Japan’s energy storage market needs restructuring to balance the books. So, can new ancillary and capacity services bridge the feasibility gap?
As part of its efforts to achieve its goals of energy transition and liberalizing electricity market structures, Japan hopes to become one of the most promising grid-scale energy storage markets in the Asia-Pacific region. The country’s per capita electricity consumption is twice the Asia-Pacific average.
In March 2023, Japan announced a power grid expansion master plan, which is expected to invest 6 trillion to 7 trillion yen (45 billion to 55 billion U.S. dollars) by 2050. In the next few decades, Japan will mainly use solar energy Electricity from power generation facilities and wind power facilities. And it expects oil and LNG prices to fall as a result.
With multiple revenue streams supporting renewable energy, and extremely high demand for electricity, it may not be surprising that Japan is now ramping up investment in energy storage systems. However, Japan’s planned grid-scale battery storage system will also require multiple revenue streams to remain viable, as well as a series of market reforms to sustain its revenue.
Research institution Wood Mackenzie introduced in detail Japan’s grid-scale energy storage market reform based on data from the Global Energy Data Center, and analyzed the Japanese power market cost dynamics and pricing, supply and demand patterns, emissions, market structure and other contents.
The Limits of Energy Arbitrage
The Japan Electric Power Exchange (JEPX) is one of the most mature wholesale energy markets in the Asia-Pacific region, operating since 2005. More than 40% of the country’s total electricity demand is met through the spot market, which sets electricity prices at different times throughout the day to incentivize low-cost usage.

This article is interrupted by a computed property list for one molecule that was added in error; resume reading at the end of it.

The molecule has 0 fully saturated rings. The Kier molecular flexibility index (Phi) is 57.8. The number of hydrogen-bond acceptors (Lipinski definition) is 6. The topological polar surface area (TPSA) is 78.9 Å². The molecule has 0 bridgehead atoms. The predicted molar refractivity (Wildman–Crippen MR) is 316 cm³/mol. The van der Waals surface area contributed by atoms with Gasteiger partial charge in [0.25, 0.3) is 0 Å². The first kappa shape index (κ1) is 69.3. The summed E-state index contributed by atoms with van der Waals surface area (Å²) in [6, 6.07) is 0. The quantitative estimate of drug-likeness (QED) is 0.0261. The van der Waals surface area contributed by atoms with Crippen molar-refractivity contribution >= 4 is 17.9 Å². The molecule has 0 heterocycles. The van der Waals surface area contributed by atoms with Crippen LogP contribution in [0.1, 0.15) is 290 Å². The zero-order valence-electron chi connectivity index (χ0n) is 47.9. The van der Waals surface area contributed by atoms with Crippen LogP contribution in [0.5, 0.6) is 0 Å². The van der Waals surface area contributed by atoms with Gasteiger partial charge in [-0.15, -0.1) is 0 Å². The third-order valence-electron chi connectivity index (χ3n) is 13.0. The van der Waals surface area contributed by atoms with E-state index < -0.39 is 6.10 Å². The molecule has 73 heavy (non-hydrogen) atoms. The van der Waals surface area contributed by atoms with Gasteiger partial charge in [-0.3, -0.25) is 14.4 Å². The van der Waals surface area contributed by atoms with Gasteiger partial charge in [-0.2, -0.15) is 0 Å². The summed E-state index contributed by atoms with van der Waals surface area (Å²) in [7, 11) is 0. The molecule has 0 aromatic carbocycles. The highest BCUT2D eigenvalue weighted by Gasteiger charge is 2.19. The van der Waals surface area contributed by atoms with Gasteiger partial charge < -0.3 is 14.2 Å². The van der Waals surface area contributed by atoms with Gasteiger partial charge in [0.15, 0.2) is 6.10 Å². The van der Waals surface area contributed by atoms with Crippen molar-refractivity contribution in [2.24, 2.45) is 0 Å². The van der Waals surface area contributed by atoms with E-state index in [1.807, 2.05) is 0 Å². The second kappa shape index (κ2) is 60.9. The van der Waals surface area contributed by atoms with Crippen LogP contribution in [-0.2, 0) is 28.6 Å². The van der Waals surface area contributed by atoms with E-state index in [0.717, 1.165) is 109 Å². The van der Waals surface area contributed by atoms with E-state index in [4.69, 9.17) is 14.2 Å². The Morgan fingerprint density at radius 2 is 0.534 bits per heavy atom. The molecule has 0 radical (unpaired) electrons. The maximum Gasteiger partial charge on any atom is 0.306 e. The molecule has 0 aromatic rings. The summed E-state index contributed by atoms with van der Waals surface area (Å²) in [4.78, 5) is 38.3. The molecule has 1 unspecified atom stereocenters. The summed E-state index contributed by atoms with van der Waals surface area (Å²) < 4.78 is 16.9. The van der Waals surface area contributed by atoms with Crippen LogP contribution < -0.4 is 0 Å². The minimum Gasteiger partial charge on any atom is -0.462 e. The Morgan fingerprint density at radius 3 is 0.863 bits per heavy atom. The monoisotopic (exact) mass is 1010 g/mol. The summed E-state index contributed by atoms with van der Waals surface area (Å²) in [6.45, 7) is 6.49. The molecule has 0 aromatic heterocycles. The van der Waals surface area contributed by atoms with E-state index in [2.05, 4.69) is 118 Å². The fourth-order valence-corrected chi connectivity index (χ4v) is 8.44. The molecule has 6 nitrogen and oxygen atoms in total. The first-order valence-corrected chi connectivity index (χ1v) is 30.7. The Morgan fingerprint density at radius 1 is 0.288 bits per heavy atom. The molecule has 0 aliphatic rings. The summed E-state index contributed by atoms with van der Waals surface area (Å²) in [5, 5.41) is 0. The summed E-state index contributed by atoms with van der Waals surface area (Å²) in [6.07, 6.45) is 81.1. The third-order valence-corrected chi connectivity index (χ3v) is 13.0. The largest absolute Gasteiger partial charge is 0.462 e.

This allows the battery storage system to charge with power from the grid during periods of lower electricity prices and discharge during periods of peak electricity demand (when electricity prices are higher). This process enables battery storage systems to earn revenue through energy arbitrage.
Revenues in Japan’s wholesale electricity market are likely to depend on intraday prices, which have been extremely volatile over the past few years due to limited supply and high fuel prices. In the first quarter of 2021, LNG prices rose to unprecedented highs due to tight supply. From the third quarter of 2021 to the last quarter of 2022, Japan’s electricity prices once again hit a record high. This time the increase in electricity prices was due to global fuel price inflation.
Looking ahead to 2032, it is expected that there will be a lot of uncertainty about energy arbitrage revenue. In order to bridge the income gap and achieve investment return targets, the Japanese power market is committed to developing ancillary services and developing capacity markets.
Balance the market with new revenue streams
A range of revenue streams from energy storage systems can enable frequency fluctuations in the grid to be more effectively managed. These products are designed to incentivize the rapid dispatch and absorption of electricity, a key capability that differentiates battery energy storage systems from traditional generation facilities.
A new ancillary services market will be launched in 2024 and provide additional revenue streams for energy storage systems. A new low-carbon capacity market will allow battery storage systems with a duration of three hours to participate in auctions planned for 2023 and 2024, with delivery in 2027 or earlier. It is hoped that these capacity contracts will reduce commercial risk and improve bankability.
Risks and Uncertainties
There remains some uncertainty in each market category regarding regulations, long-term prices and volumes, with early entrants being particularly affected. For example, as more battery energy storage enters the market, volume and price in the ancillary services market may cannibalize each other, reducing the most valuable revenue source for the battery energy storage system in the long term.
There are also some risks in Japan’s wholesale electricity market, with premiums for energy arbitrage affected by regulators, and it is unclear how regulators will set their prices over the next decade.
In addition, Japan’s capacity market is currently limited to battery storage systems lasting 3 hours, and the uncertainty of its overall revenue stack may make investors cautious about purchasing large-scale battery storage systems.
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